In a drawing room on a stormy moonlit night, a candle burns below a bad portrait of an arch-browed brunette. A torrent of violin arpeggios descends with the stage lights. From the first crack of lightning, Charles Ludlam's The Mystery of Irma Vep resides in a world of elaborate artifice. We never really arrive at "Mandacrest, the Hillside estate" or "various places in Egypt" -- the play's explicit settings -- but see those fictive places through the scrim of camp theatricality. Men in drag, dancing mummies, impossible double casting, allusions and quotations from Shakespeare to Poe to Hollywood B movies, all create a craggy landscape of absurd plot twists and excessive stock characters that seduce even as they beg for ironic analysis.
To call Ludlam a master of the spoof glosses over his work's tantalizing complexity. As the founder and playwright in residence of the Ridiculous Theatrical Company in New York City for 20 years, he carved out an idiosyncratic genre that emphasizes our layered perceptual apparatuses and aesthetic baggage as much as story, character, or theme. Depending on what classics you've read, or how many late-night movies you've been subjected to, the work may seem alternately impenetrable and familiar, profound and moronic. Plays anchored by such a plethora of shared references often pale next to less culturally ingrown theater.
But Ludlam's commitment to his overwrought, fantastically codified style proves that a good imagination can indeed sift gold from ordinary filth. After their rousing success at Aurora's tiny parlor theater in Berkeley, directors Tom Ross and Danny Scheie brought the show across the bay in an unprecedented Magic/Aurora co-production. It's easy to see why this two-man performance warranted a special arrangement. Seizing their multiple roles with ferocious clarity and unflagging mischief, Berkeley Rep's Charles Shaw Robinson and Magic's Danny Scheie turn the stage into a whirlwind of quicksilver affectations, mutant accents, and gestural parody. As the convoluted plot erupts around the death of Irma Vep, werewolves, vampires, an ancient Egyptian tablet, and the love of Lady Enid and Lord Edgar, the actors' frenetic costume changes become central to Ludlam's joke. "God, he'll never change," Scheie enunciates while waiting for one of Robinson's late entrances. "I said, God, he'll never change!" By constantly calling our attention to the actors, Ludlam creates roles that are both exceedingly difficult and juicy. Watching Scheie and Robinson play off one another, I often forgot to laugh but found myself gaping in astonishment.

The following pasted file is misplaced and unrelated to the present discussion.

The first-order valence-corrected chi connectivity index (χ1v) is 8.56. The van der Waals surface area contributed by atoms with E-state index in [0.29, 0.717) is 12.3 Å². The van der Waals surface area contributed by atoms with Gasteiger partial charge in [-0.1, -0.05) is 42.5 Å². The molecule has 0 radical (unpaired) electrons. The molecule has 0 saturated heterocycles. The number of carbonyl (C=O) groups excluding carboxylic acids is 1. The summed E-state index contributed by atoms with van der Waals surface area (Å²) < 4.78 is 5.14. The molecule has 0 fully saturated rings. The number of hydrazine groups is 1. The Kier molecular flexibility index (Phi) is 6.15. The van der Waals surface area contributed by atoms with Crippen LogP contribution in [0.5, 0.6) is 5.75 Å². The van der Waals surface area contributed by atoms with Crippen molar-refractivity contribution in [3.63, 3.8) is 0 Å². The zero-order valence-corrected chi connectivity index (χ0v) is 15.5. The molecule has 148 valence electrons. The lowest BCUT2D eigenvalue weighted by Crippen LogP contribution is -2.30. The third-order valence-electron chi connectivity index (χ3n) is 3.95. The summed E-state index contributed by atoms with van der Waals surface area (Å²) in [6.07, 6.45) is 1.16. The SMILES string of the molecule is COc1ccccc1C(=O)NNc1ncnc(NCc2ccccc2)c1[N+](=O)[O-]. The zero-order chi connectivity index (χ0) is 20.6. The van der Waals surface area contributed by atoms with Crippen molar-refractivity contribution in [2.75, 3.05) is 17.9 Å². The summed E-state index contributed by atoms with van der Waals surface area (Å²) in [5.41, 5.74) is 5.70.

-- Carol Lloyd
A Summer Night's Dream
Pericles. By William Shakespeare. Directed by Roger DeLaurier. Starring Remi Sandri, Melanie Hermann, Michelle Morain, and Lynne Soffer. Presented by the California Shakespeare Festival at the Bruns Memorial Amphitheater, Siesta Valley, Orinda, through Aug. 2. Call (510) 548-9666.